**the straight line of best fit**using a series of math formulas - In most instances, the line
**cannot accurately replicate**the arc in its true relationship and the difference between each point and the shortest distance to the line is the**error** - In linear regression, the line of best fit has to be straight (
**linear**). If it was a squiggly line for the training data, it would touch all the points, but when getting new data, it would have a large error; this is called**overfitting** - Consequently, you can use this line to
**predict/forecast**future data

## Logistic Regression:

- Logistic regression
**predicts the dependent variable**based one independent variable or a set of independent variables, which can be discrete (e.x. astrological sign) or continuous (e.x. age)

- It determines if something will be
**true or false**instead of a continuous output - As shown in the diagram, the line to predict from the dependent variables is
**not linear** - Instead, it’s an
**“S” shaped “logistic function”**called a**sigmoid**, which tells you the probability by rounding off to 0️ or 1️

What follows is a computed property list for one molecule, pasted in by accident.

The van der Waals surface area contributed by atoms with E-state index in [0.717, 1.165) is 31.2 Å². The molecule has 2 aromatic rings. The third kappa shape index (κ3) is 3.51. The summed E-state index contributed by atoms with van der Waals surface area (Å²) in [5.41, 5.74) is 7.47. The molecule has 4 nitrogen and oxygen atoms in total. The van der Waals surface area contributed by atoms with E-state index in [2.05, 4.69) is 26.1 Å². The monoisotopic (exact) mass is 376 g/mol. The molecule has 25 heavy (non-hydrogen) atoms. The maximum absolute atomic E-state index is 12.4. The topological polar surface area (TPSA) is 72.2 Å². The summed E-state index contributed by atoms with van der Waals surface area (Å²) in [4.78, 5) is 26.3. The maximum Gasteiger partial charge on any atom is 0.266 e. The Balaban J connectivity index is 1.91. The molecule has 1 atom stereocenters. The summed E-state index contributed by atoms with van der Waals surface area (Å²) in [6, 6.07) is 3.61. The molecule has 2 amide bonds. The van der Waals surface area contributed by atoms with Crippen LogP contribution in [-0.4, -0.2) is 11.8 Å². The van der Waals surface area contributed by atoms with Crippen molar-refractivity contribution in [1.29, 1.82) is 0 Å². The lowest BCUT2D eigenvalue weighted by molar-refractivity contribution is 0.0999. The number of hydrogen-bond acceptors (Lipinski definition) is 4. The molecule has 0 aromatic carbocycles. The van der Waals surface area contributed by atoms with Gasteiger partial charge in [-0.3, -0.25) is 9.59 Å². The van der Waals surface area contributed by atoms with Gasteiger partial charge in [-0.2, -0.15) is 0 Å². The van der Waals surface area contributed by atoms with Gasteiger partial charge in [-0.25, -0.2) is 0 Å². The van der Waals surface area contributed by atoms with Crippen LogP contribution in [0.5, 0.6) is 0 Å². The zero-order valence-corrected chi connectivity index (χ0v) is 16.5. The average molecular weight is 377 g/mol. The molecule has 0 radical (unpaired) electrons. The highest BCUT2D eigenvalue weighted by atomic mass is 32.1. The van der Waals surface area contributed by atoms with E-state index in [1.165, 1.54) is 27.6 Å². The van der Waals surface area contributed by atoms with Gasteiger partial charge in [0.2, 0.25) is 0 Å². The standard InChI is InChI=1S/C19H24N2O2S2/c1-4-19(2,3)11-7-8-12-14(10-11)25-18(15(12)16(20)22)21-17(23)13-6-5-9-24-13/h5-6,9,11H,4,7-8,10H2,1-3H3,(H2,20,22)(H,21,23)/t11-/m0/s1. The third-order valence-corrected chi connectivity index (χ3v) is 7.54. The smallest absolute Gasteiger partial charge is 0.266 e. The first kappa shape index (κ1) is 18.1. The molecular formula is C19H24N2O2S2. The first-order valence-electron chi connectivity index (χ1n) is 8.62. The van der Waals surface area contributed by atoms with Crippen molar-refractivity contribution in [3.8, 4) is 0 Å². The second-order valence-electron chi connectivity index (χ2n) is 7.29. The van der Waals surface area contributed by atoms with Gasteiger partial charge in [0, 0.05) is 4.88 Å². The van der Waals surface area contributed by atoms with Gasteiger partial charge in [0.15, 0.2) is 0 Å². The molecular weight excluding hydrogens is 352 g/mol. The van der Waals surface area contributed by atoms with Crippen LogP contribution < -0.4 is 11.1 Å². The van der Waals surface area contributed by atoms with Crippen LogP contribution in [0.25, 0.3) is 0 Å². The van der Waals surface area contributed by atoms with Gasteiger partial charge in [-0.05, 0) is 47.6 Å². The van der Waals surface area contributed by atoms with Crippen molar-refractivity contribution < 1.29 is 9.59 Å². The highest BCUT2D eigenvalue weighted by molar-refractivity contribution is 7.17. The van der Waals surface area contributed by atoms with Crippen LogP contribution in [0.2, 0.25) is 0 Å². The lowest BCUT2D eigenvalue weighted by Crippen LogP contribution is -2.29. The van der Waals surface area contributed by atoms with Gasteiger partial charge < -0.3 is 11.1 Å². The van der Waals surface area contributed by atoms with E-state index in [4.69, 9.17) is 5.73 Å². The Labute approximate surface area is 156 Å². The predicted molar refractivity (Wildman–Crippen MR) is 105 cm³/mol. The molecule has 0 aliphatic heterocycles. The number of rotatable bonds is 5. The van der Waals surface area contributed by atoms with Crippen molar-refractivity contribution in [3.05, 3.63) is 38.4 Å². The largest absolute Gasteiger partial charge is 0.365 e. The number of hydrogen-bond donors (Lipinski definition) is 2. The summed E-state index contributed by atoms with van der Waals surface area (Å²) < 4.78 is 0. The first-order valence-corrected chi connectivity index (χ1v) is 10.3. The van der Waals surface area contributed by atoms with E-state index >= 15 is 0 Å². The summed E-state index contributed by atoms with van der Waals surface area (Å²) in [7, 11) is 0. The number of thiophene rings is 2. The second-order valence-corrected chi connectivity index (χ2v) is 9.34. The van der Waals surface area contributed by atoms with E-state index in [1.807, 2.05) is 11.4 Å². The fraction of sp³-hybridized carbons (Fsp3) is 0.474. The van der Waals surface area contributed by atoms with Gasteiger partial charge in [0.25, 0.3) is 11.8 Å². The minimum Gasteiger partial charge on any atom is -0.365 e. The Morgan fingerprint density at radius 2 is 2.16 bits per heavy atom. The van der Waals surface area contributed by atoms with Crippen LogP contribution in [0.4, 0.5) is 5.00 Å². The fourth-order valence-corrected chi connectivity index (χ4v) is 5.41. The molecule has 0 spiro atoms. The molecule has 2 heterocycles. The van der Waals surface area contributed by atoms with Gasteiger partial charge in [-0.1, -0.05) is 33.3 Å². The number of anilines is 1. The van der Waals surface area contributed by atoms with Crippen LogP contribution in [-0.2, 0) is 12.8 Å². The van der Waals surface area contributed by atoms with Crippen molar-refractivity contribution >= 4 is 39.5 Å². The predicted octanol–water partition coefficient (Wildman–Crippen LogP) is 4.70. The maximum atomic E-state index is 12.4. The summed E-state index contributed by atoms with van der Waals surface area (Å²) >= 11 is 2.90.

## Decision Tree:

- The decision tree algorithm is a fairly simple concept

- Decision trees have
**root nodes**(the starting point of a tree),**internal nodes**(decision points/predictor variable that eventually lead to the prediction of the outcome),**leaf/terminating nodes**(final class of the outcome), and**branches**(the connections between nodes that represents a response, like yes or no) - There is a really cool application of decision trees that you may have heard of:
**Akinator**

## Random Forest:

- The random forest algorithm is a
**combination of decision trees**to enhance accuracy

- Think about it this way: we have trees that all
**vote**on the output and the majority rules - However, these trees are all